This clip is one of my favorite scenes from one of my favorite movies, White Christmas:
My own sister and I love to sing it whenever the opportunity strikes–and strike they do, for she and I have the typically complicated relationship that the song describes.* We love each other as much as we hate each other, and we are as alike as we are different.
Here we are on Good Friday 2012, with my kids and her daughter. Our expressions are EXACTLY THE SAME. My son has her green eyes. Her brunette daughter looks like I did when I was a first grader, right down to the banged haircut.
Yet we are so different sometimes it’s hard to believe we can relate, much less be relatives. As I write in my new Minnesota Women’s Press column:
My sister and I look so much alike that often people can’t tell who’s younger and who’s older. They assume that my elegant and fashionable sister, who looks like she stepped out of InStyle magazine, must be more mature than the woman who’s wearing scuffed Doc Martens well into her 40s. As a born introvert…the idea of joining a group called Women in Networking makes me break out in a rash, but my gregarious sister has built a thriving real estate business on the connections she’s made there.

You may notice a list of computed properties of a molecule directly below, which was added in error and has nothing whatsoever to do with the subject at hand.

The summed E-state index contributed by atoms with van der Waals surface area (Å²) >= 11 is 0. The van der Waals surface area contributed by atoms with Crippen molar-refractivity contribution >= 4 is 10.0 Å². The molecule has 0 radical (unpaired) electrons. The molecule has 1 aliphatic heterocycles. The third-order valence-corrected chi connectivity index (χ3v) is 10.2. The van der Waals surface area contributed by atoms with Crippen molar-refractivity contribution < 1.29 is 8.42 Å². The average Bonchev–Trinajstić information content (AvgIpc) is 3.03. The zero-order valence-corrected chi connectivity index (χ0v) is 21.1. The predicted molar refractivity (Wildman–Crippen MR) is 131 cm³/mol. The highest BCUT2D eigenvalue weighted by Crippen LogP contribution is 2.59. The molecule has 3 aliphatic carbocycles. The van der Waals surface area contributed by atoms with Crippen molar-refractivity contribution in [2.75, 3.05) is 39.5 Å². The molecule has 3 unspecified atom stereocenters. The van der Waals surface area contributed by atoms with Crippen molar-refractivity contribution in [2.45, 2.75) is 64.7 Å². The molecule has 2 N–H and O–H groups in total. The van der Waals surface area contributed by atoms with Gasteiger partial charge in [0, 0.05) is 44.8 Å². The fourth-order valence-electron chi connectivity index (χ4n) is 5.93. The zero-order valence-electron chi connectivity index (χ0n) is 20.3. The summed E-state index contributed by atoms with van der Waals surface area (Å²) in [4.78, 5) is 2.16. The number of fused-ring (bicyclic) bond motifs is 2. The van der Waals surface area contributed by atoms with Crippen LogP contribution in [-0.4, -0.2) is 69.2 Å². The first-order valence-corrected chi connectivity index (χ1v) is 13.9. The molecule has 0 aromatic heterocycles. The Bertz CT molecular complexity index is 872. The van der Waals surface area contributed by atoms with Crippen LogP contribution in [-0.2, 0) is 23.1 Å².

I can’t tell you how horrible I would be at selling real estate, as it requires smiling at and talking to strange people all day. The only strange people I like are my husband and children. But as her sister, I am very proud of her and her work, so if you’re in the Twin Cities and need a good realtor, call her up. She’s good!
Now, let’s talk about that OTHER sisterhood of ours…
Above is the graphic that was created by the Nation for their infamous piece “Feminism’s Toxic Twitter Wars.” If you didn’t read it in January, I will summarize it for you: “feminism is supposed to be a sisterhood where we all get along in our pursuit of a common goal, and if you don’t agree with me, it not only hurts my feelings, it hurts The Movement!!”
I am really tired of people acting like it’s a BFD when self-identified feminists don’t get along beautifully. Again, from my column:
The relationship I have with my biological sister is among the most complicated in my life; why should the sisterhood of feminists be any different?
I admit that I’m more than a little glad that my children are different genders, born five years apart: there isn’t an automatic cultural assumption that they will get along, nor is there the belief that if they don’t then there is something TERRIBLY WRONG with them.
That’s a lot of pressure to put on a couple of people in a family, let alone a few million in a social movement.
But there’s hope!
When I realized how different my sister and I really were, I had to relax many of my expectations about our relationship, but I didn’t love her any less. I learned that sisterhood is strengthened when it has the opportunity to prove its resilience.
*”when a certain gentleman arrived from Rome, Leah wore the dress and Shannon stayed home!”